The startling revelation today from Donald J. Trump Jr. that he accepted a meeting invitation anticipating dirt on Hillary Rodham Clinton from the Russian government suggests an existential threat to this nation’s sovereignty.

There’s still a lot of ground to cover before we determine any criminality on the part of the Trump presidential campaign. However, I do believe it is becoming quite clear that the Russians remain a force with which we must reckon.

Gov. Romney, I hereby apologize for doubting you.

Trump’s big mouth threatens to swallow him

That dreaded 100-day “deadline” looms for Donald John Trump. We’re about one week away from it.

Will it produce a winning report card for the president? Will those of us in the peanut gallery be able to call the new president’s start a rousing success, which Trump himself has done already?

I do not believe so.

Does the 100-day mark matter? Perhaps it shouldn’t count as much as it does. President Franklin D. Roosevelt set up this artificial barrier when he took office in 1933 and it’s been held as sort of the benchmark for early presidential success ever since.

But it’s early in any new president’s term. Donald Trump is no different.

Except for one little thing.

All along the way en route to his winning the election, the Republican candidate for president kept telling us about all the things he would accomplish in those first 100 days.

* Affordable Care Act? Repealed and replaced.

* Tax reform? Enacted.

* Draining the swamp of corruption? He’d institute a new government ethic.

What’s happened? The ACA remains. Tax reform hasn’t even been introduced. The swamp is still full.

The president can count precious few legislative triumphs. In fact, I can’t think of any. Can you? He’s signed a lot of executive orders. I particularly like the one that banned government officials from becoming lobbyists immediately after leaving public service.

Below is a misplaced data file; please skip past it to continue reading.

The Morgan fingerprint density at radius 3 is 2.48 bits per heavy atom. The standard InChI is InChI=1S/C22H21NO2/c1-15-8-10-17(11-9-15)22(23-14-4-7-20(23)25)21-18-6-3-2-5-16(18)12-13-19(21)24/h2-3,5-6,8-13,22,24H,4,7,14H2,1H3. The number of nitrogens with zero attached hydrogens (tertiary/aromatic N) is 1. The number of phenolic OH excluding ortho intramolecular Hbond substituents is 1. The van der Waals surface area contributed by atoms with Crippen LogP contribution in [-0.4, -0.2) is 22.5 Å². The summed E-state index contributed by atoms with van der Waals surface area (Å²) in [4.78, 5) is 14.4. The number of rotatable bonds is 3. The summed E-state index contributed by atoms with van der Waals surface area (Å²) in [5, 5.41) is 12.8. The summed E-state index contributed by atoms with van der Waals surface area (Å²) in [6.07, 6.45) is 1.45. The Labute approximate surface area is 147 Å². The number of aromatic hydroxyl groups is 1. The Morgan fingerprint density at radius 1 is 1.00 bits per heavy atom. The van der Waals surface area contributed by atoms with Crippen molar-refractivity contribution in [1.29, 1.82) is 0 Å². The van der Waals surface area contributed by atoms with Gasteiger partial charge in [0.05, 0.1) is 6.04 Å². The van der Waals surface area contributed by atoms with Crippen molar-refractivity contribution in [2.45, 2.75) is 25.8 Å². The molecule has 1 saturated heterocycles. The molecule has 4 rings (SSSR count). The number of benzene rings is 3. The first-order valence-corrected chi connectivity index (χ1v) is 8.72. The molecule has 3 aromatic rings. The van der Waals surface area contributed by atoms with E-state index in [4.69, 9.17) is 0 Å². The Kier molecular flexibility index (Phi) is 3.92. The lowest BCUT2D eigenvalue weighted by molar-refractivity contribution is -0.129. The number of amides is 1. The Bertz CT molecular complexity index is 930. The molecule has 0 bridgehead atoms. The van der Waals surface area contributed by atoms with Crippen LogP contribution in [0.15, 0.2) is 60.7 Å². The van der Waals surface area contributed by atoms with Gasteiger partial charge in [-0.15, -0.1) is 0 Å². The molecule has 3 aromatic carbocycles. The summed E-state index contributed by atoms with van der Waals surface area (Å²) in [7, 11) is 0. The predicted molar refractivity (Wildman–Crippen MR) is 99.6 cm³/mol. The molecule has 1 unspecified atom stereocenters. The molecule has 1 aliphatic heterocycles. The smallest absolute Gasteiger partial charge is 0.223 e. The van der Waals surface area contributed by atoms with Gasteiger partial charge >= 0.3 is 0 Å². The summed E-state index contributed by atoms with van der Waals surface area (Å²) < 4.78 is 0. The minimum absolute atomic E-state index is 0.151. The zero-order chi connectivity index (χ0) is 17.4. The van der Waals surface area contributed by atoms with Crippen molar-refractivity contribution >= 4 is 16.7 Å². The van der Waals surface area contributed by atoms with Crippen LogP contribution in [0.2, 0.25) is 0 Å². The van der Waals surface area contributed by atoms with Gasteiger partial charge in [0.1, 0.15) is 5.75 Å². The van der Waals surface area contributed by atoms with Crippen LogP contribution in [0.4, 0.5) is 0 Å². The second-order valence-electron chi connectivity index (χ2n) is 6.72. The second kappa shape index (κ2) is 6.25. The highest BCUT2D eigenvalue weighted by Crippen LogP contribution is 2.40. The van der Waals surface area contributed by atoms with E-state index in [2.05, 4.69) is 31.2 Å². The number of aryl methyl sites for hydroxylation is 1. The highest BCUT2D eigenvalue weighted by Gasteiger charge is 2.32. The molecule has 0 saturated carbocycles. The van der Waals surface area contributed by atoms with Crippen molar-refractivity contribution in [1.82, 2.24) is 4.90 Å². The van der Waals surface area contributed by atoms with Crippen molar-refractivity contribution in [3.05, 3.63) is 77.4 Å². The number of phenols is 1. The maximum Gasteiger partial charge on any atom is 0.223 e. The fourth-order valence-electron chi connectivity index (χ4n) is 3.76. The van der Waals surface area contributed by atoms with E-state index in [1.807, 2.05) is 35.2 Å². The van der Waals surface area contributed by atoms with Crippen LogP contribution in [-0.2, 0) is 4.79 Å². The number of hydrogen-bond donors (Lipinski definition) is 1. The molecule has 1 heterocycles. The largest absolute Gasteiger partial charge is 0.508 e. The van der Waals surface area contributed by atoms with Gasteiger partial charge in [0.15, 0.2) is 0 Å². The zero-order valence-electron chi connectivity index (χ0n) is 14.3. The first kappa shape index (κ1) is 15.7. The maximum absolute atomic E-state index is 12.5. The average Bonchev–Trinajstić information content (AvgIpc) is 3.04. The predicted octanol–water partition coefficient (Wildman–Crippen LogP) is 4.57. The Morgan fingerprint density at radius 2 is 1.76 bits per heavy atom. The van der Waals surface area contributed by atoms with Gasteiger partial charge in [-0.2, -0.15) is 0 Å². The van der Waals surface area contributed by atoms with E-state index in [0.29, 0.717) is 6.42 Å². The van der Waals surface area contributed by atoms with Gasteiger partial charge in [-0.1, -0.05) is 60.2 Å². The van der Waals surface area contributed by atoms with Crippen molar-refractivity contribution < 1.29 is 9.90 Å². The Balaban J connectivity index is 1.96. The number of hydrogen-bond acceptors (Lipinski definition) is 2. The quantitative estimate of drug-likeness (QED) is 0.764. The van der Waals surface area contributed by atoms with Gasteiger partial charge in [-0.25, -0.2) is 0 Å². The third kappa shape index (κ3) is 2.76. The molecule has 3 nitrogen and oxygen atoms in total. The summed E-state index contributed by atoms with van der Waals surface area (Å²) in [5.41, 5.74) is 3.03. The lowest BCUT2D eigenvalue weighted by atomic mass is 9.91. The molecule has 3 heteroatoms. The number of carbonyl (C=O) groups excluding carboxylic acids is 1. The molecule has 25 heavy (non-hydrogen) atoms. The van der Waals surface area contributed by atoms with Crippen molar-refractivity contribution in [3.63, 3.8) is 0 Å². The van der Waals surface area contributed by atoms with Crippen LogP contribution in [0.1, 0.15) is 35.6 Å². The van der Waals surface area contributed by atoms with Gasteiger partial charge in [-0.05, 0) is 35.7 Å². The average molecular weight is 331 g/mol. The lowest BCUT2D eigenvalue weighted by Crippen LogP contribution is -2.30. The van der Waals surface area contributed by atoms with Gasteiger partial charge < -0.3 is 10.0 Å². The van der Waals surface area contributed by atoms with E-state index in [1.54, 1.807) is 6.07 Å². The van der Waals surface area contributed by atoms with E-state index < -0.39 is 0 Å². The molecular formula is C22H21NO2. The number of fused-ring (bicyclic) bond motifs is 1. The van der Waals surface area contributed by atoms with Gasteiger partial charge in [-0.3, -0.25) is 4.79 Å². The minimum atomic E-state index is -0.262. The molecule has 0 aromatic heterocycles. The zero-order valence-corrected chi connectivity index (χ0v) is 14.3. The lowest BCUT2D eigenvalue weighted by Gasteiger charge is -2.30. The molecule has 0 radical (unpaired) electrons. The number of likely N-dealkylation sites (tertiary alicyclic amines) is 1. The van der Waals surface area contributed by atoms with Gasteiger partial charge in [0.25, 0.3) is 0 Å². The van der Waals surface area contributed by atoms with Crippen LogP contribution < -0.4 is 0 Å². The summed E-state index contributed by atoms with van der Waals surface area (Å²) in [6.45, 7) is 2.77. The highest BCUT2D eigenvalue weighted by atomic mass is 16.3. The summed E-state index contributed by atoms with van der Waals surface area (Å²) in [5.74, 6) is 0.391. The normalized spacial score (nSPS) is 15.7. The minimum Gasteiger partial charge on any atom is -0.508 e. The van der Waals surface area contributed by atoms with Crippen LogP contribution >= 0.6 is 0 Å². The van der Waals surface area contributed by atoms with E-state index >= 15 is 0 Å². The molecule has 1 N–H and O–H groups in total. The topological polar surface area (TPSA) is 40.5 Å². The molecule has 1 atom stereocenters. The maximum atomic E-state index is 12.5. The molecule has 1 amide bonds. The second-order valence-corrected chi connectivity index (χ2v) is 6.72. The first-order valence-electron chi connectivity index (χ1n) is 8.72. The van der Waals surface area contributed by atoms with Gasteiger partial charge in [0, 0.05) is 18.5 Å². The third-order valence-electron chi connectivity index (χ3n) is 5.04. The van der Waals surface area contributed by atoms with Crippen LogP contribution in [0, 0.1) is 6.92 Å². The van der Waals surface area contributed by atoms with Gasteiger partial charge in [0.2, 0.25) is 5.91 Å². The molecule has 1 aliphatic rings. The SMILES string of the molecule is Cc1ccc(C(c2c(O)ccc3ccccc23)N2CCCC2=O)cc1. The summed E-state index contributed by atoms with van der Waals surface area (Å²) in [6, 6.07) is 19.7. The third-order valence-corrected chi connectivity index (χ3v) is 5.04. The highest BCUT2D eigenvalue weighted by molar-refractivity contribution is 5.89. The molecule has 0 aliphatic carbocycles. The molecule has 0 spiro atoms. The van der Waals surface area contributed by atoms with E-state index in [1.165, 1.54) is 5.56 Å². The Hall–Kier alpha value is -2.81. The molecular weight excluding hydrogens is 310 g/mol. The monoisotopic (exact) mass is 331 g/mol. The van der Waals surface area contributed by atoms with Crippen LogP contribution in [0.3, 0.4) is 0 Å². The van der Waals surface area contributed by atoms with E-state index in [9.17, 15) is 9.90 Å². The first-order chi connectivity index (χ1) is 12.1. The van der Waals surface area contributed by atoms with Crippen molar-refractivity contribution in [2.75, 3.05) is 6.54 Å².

Sure, he launched that missile strike against Syria after that horrendous chemical weapons attack. I give the president kudos for that action. But he’s got North Korea sounding more threatening than ever; Trump said he dispatched the “great armada” led by the USS Carl Vinson, but the carrier-led strike group to date is nowhere near the Korean Peninsula.

Donald Trump’s very own big mouth has victimized him.

Just maybe once the president gets past this 100-day hurdle, he will decide to tone down his constant boastfulness and learn finally — finally! — that governance requires much more than shooting off one’s big mouth.

Mr. President, we already are in Syria

Donald J. Trump said the other day that the missile strike on a Syrian air force airfield doesn’t mean we are “going into Syria.”

Hold on, Mr. President!

We already are in Syria, sir. President Barack Obama ordered several hundred special forces troops onto that battlefield to assist and train and coordinate attacks launched by “free Syrian” rebels fighting the Russian-backed government of dictator Bashar al Assad.

I also would add that the missiles launched from ships off the Syrian coast suggest that a more serious involvement by the United States in that conflict.

Times and circumstances do change, Mr. President, as you now are learning. Someone will need to remind the president that he used to believe that we should leave the fighting to the rebels. He also used to suggest that Assad’s forces — along with the Russians — could be capable of taking out the Islamic State terrorists.